We finally have a Scottish poll on the Megrahi release. The Mail is reporting a new YouGov poll, which shows 43% of Scots thought that releasing Abdelbasset al-Megrahi was the right decision, with 51% saying it was wrong.

Voting intention questions were asked, but so far I can only find the Holyrood constituency figures, which are CON 16%(+2), LAB 31%(+5), LDEM 16%(+2), SNP 33%(-6). Changes are from the last YouGov poll I can find in Scotland, which was conducted back in April June.

UPDATE: There was one in June too, so changes have been updated.

UPDATE2: Full tables are now available from YouGov here.

Regional voting intention figures are CON 17%, LAB 28%, LDEM 15%, SNP 27%. Westminster voting intention figures are CON 19%, LAB 33%, LDEM 16%, SNP 25%.

Other questions that specifically asked about al-Megrahi showed 69% of people thinking that the decision had diminished Scotland’s international reputation.

Asked about the future of Kenny MacAskill, 32% of people said he should resign over his decision, 20% said they disagreed with his decision, but that he should not resign.

On other questions, asked how they would vote in a referendum on Scottish Independence using the wording that has been proposed by the SNP, 28% would vote Yes, 57% No.


53 Responses to “YouGov poll on al-Megrahi”

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  1. Peter,

    Curiouser & curiouser…..

    I think that we need to look beyond the immediate question of whether it was right or wrong to release Megrahi and consider two other things:

    1 – What the affair tells us about the inter-relation between Edinburgh and London with regard to international diplomacy; and

    2 – Implications of this affair for the standing of the SNP administration in Scotland.

    On 1, I believe that there is much still hidden – and don’t expect it all to be revealed – but two things are apparent:

    a – The SNP administration is not (yet ?) capable of handling international affairs well [see also Trump]. This could have ramifications for voters’ assessment as to how much clout an independant Scotland would really have.

    b – The lack of transparency in Labour government circles and evident willingness to shift blame. As noted in the Populus Megrahi poll reported today, it seems that Brown comes off badly and so Labour will suffer as a result.

    On 2, I think that the drop in SNP support seen in this poll is not directly as a result of voters’ views on the merits of releasing Megrahi. A more plausible explanation is that it marks the end of what has been an extended honeymoon for Salmond as FM.

    It appears that for the past two years the SNP had been in full mastery of Scottish affairs. This may not have been solely due to Salmond’s ability, but down to a combination of no major problems and a lack-lustre opposition / alternative. A similar situation applied to Blair up until about 2001/02. Thus, there were no negatives to reduce SNP support and no positives to enhance support for the (divided) opposition.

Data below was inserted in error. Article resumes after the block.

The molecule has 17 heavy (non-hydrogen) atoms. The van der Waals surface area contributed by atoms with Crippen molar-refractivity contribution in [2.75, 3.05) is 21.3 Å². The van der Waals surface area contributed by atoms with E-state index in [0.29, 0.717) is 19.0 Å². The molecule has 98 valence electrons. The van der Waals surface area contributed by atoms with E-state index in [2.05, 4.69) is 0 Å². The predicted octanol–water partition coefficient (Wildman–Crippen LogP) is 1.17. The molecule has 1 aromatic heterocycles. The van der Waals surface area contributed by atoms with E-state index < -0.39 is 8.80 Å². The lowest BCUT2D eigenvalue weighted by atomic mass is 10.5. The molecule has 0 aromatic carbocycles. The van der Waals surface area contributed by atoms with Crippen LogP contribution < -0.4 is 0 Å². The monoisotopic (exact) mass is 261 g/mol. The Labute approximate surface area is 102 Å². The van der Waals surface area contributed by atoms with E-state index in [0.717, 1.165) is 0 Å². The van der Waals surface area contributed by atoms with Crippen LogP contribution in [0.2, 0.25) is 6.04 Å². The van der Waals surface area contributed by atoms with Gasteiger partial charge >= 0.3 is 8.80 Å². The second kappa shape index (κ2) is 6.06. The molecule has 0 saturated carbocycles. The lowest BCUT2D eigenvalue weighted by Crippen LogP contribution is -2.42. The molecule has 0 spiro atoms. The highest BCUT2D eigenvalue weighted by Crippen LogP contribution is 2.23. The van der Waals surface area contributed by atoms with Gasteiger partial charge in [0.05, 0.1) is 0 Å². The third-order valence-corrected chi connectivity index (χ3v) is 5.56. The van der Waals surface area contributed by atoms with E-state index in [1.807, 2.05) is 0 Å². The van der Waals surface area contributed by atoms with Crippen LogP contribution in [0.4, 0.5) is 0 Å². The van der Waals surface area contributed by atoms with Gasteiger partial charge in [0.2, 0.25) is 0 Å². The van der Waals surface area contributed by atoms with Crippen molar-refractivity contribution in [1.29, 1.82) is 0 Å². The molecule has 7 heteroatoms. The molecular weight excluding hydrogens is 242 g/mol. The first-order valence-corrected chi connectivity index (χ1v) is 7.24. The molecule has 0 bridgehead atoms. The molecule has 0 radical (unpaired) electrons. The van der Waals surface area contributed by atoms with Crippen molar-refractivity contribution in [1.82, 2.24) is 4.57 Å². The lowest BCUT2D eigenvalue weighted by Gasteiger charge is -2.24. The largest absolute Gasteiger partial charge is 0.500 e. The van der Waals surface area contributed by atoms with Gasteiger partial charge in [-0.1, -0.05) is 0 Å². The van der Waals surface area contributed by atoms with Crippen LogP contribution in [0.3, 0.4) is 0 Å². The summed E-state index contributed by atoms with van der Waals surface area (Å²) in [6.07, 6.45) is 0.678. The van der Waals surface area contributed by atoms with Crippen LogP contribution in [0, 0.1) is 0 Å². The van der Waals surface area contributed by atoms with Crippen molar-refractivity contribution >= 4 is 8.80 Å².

What may now have happened is that voters are no longer willing to suspend their critical faculties, and will look at their choices more carefully. It does not automatically follow that the Megrahi affair will cause SNP support to drop, but it has removed the aura of invincibility.

    The likely electoral impacts are varied. The SNP will still compare favourably against Labour, but voters may now look at all their choices, and this could benefit Cons and LDs in some areas.

    Thus, I don’t think that it will damage the SNP in seats which are a straight SNP / Lab contest. But it will make a difference in those where Con or LD are a realistic proposition – whether currently held by SNP or in 3 or 4 way Lab-held marginals.

    It will be intersting to see what the next Scotland only polls show – though if Brown were to go for an autumn election we may be putting that to a more thorough test.

  2. Although the idea that the SNP did the realease to provoke a row with London now looks unlikely the question remains why did the Scottish Justice Minister allow himself to be used as the fall guy in the deal? Unless he knew the deal would eventually leak out.

  3. David,

    I think Kenny took the view that if he went near anything to do with the prisoner transfer deal he would get involved in all the speculation that we are now seeing.

    He therefore, as a trained lawyer, quite rightly laid all that aside and focused on the legal requirements as set down in Scottish law and the advice of the relevant authoriyties.

    In effect in order to avoid political attacks he decided to treat megrahi just like any other dieing prisoner.

    The public and others may not think he should have but there really is no basis in law for him to have done anything else.

    The irony is that even though he played it straight by the book he is being accused of being nieave for not taking the politics into account by some and of doing so secretly by others.

    He wouldn’t have been able to win whatever he did.

    What idiot would be a politician?

    Oh wait a minute….. me!

    Peter.

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